As one of the highest calorie-burning activities, running is the cardio workout of choice for many of us who want to lose weight while improving cardiovascular fitness. It’s simple, adaptable to every fitness level, and can be done outside or on a treadmill at the fitness center. Even though running is fairly straight-forward, key training mistakes common to both new and seasoned runners can result in over-training and injuries that hinder your fitness goals. Are you guilty of any of the following training mistakes?
1. Building mileage too quickly.
When you first start running, it’s best to start out slow and build mileage up gradually as cardiovascular endurance and leg strength improves. A good rule of thumb is to add no more than 10 percent each week to your total mileage. For instance, if you’re running less than 10 miles a week, add no more than one mile at a time; when you reach 20, you can safely add two miles, and so on. Building mileage this way will make you a stronger, less injury-prone runner.
2. Trying to run fast every time.
There’s something exhilarating about feeling fast, so it’s tempting to try to run at maximum pace every time. The problem with this is your body needs recovery time after you push it hard. Incorporating easier runs enables time to repair, re-build and get stronger. Easier doesn’t mean 15 or 30 seconds slower, either – even Olympic athletes run an average of 2 ½ minutes slower than race pace during easy runs.
3. Training by pace rather than effort.
Hand in hand with running hard every time is training by pace. Being able to check your pace each mile on the treadmill display or a GPS watch is helpful, but it can encourage unrealistic expectations. Your body and the conditions you’re running in (even something as simple as humidity) change from day to day, and so will your pace. Although you should always have a goal, a better way to train is by effort: the way a particular pace feels at the time. If you’re shooting for a hard run, the effort should feel hard; if you’re trying to go easy, it should feel comfortable. Training this way will help you maximize the times you ‘have it’ and accommodate the times you don’t.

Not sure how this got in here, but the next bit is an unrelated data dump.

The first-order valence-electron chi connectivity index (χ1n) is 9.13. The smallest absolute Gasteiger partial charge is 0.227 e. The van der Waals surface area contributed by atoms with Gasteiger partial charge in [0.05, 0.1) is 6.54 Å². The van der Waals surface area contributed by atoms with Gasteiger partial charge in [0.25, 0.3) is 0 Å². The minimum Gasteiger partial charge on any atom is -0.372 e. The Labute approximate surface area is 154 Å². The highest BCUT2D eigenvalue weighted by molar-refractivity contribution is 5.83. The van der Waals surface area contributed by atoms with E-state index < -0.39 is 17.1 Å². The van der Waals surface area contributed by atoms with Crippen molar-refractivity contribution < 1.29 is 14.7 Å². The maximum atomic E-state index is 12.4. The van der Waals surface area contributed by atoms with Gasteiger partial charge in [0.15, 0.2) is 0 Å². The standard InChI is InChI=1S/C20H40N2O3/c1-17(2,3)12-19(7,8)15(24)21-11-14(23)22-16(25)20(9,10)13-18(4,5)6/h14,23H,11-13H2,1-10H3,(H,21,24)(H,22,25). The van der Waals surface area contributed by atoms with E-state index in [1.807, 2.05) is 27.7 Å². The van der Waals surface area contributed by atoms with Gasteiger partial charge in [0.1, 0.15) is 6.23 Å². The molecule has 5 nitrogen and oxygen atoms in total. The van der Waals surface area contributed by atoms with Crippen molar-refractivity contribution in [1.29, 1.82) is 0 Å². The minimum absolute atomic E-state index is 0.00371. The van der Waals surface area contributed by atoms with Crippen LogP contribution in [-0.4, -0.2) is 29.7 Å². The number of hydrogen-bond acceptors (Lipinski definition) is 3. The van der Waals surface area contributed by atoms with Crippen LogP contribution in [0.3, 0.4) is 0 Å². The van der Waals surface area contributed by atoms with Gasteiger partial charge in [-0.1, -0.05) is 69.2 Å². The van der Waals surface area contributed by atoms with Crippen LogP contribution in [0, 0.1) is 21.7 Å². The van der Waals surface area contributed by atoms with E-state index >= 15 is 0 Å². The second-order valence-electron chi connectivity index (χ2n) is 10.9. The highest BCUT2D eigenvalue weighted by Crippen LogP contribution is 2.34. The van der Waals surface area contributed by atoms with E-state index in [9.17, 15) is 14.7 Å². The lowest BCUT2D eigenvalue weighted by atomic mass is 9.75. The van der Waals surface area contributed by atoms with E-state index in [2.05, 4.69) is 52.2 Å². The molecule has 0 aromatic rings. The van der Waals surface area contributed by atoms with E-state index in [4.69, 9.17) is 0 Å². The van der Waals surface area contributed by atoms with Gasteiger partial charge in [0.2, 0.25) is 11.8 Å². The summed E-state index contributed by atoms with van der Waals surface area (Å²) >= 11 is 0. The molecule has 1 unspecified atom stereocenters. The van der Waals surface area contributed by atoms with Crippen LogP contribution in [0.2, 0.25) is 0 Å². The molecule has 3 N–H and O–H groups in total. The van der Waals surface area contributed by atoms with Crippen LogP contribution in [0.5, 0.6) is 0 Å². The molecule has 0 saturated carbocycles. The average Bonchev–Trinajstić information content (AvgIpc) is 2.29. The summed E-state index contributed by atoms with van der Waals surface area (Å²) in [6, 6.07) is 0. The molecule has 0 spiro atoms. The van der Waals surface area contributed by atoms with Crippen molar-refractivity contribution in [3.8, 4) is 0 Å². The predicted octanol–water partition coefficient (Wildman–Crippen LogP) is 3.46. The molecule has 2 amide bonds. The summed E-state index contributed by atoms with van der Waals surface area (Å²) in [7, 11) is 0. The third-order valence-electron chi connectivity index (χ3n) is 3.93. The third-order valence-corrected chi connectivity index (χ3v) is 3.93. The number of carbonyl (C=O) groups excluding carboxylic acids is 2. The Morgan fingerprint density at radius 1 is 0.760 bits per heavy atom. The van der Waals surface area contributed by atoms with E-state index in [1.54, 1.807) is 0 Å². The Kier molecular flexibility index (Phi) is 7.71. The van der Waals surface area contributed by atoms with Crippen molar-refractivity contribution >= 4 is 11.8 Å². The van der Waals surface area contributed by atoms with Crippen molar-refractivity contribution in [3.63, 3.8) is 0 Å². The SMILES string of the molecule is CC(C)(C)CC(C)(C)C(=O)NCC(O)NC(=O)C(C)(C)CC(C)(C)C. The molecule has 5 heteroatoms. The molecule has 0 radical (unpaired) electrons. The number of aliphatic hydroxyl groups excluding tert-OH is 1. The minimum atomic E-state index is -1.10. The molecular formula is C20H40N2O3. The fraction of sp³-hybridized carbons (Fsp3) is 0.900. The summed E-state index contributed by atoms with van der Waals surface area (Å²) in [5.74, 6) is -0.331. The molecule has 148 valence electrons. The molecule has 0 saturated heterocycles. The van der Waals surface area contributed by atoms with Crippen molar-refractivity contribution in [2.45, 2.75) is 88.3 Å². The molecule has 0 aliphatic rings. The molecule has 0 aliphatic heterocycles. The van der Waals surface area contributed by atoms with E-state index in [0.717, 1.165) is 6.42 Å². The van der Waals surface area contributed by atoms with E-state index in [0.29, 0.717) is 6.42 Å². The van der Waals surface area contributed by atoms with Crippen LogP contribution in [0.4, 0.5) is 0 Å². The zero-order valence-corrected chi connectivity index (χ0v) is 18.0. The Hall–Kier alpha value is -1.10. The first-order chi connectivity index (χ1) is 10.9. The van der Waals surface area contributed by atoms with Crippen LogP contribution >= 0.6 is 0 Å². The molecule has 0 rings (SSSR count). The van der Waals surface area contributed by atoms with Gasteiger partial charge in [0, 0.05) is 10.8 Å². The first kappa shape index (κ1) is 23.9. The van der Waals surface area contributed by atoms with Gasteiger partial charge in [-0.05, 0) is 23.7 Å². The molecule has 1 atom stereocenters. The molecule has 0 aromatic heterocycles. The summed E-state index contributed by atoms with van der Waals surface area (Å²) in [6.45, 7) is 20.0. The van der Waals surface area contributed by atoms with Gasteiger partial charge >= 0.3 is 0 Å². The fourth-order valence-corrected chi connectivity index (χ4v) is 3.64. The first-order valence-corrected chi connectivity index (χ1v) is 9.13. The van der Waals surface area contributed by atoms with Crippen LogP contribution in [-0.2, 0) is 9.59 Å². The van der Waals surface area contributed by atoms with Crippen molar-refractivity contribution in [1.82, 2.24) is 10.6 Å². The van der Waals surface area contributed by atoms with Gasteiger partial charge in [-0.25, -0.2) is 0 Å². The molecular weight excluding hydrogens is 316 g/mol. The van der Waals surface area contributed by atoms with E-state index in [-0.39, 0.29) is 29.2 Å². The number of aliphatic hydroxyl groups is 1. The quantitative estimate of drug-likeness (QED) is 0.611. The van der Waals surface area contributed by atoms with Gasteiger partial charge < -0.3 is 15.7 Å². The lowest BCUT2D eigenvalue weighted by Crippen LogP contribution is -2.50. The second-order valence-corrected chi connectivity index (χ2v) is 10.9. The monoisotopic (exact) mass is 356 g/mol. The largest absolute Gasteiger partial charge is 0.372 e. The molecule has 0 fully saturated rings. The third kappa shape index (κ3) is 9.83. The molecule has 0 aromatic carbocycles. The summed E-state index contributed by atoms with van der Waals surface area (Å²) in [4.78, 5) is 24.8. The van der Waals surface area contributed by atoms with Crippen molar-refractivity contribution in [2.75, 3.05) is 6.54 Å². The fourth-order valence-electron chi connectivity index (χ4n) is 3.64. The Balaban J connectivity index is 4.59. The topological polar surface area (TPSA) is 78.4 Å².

4. Not giving yourself enough training time for an event or trying to make up for missed training runs.
Sadly, unpreparedness is one of the main reasons so many people have bad race experiences and never do them again. To start, follow these suggested training timelines:
- 5K or 10K — 6 to 8 weeks
- Half marathon – 12 to 14 weeks
- Marathon – 16 to 22 weeks
Even with a reasonable plan, life happens – sickness, injury, or unexpected engagements sometimes interfere with key training runs. Trying to make up for missed workouts risks serious injury and lengthens recovery time for small injuries. Don’t be afraid to take a few days off, then jump back in at your current fitness level. It’s better to be healthy, if slightly undertrained, then too burned out for the actual event. If you miss too much training, it’s best to forfeit.
Train Smart, Stay Strong
Take a cue from other runners who have made these mistakes in their running training and train smarter, not harder. Building a base, incorporating rest and easy days, and giving yourself a sufficient window to prepare for big events will keep your performance safe and strong.